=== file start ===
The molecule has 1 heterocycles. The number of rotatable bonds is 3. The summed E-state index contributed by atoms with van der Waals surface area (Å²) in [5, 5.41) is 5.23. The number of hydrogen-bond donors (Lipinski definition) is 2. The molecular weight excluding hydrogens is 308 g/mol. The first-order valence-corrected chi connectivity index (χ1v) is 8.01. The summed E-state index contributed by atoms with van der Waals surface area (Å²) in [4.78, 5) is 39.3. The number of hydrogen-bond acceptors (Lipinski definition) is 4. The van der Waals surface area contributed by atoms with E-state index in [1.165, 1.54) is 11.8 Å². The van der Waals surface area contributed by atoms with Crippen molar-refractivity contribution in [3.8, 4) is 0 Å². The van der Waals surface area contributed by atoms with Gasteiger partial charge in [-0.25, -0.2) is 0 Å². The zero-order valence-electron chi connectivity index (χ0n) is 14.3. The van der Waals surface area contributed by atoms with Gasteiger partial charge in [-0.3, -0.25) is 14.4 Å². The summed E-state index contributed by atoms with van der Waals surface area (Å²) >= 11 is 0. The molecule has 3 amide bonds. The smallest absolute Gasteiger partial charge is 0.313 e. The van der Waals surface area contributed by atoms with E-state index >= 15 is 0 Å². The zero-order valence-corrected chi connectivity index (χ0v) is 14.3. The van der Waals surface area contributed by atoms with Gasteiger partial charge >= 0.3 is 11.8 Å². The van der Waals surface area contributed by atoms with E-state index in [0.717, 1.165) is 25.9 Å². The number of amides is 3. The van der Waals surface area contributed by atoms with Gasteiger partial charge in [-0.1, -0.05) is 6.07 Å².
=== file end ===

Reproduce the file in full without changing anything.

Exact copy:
The molecule has 1 heterocycles. The number of rotatable bonds is 3. The summed E-state index contributed by atoms with van der Waals surface area (Å²) in [5, 5.41) is 5.23. The number of hydrogen-bond donors (Lipinski definition) is 2. The molecular weight excluding hydrogens is 308 g/mol. The first-order valence-corrected chi connectivity index (χ1v) is 8.01. The summed E-state index contributed by atoms with van der Waals surface area (Å²) in [4.78, 5) is 39.3. The number of hydrogen-bond acceptors (Lipinski definition) is 4. The van der Waals surface area contributed by atoms with E-state index in [1.165, 1.54) is 11.8 Å². The van der Waals surface area contributed by atoms with Crippen molar-refractivity contribution in [3.8, 4) is 0 Å². The van der Waals surface area contributed by atoms with Gasteiger partial charge in [-0.25, -0.2) is 0 Å². The zero-order valence-electron chi connectivity index (χ0n) is 14.3. The van der Waals surface area contributed by atoms with Gasteiger partial charge in [-0.3, -0.25) is 14.4 Å². The summed E-state index contributed by atoms with van der Waals surface area (Å²) >= 11 is 0. The molecule has 3 amide bonds. The smallest absolute Gasteiger partial charge is 0.313 e. The van der Waals surface area contributed by atoms with E-state index >= 15 is 0 Å². The zero-order valence-corrected chi connectivity index (χ0v) is 14.3. The van der Waals surface area contributed by atoms with Gasteiger partial charge >= 0.3 is 11.8 Å². The van der Waals surface area contributed by atoms with E-state index in [0.717, 1.165) is 25.9 Å². The number of amides is 3. The van der Waals surface area contributed by atoms with Gasteiger partial charge in [-0.1, -0.05) is 6.07 Å².